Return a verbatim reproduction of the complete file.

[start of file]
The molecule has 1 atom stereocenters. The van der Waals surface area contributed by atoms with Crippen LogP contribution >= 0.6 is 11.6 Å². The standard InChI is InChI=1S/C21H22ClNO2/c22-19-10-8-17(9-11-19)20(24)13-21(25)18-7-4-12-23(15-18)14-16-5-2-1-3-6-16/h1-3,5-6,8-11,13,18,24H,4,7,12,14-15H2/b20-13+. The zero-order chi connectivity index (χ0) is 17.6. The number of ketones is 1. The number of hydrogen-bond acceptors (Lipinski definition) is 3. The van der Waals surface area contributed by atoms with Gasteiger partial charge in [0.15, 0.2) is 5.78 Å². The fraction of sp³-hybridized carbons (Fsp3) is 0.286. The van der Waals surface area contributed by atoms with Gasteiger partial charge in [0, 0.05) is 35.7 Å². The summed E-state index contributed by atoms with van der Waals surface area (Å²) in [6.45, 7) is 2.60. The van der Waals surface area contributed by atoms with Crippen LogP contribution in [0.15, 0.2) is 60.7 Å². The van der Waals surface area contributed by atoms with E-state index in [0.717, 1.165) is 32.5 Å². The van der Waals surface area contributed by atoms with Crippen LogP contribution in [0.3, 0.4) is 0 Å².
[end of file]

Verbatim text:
The molecule has 1 atom stereocenters. The van der Waals surface area contributed by atoms with Crippen LogP contribution >= 0.6 is 11.6 Å². The standard InChI is InChI=1S/C21H22ClNO2/c22-19-10-8-17(9-11-19)20(24)13-21(25)18-7-4-12-23(15-18)14-16-5-2-1-3-6-16/h1-3,5-6,8-11,13,18,24H,4,7,12,14-15H2/b20-13+. The zero-order chi connectivity index (χ0) is 17.6. The number of ketones is 1. The number of hydrogen-bond acceptors (Lipinski definition) is 3. The van der Waals surface area contributed by atoms with Gasteiger partial charge in [0.15, 0.2) is 5.78 Å². The fraction of sp³-hybridized carbons (Fsp3) is 0.286. The van der Waals surface area contributed by atoms with Gasteiger partial charge in [0, 0.05) is 35.7 Å². The summed E-state index contributed by atoms with van der Waals surface area (Å²) in [6.45, 7) is 2.60. The van der Waals surface area contributed by atoms with Crippen LogP contribution in [0.15, 0.2) is 60.7 Å². The van der Waals surface area contributed by atoms with E-state index in [0.717, 1.165) is 32.5 Å². The van der Waals surface area contributed by atoms with Crippen LogP contribution in [0.3, 0.4) is 0 Å².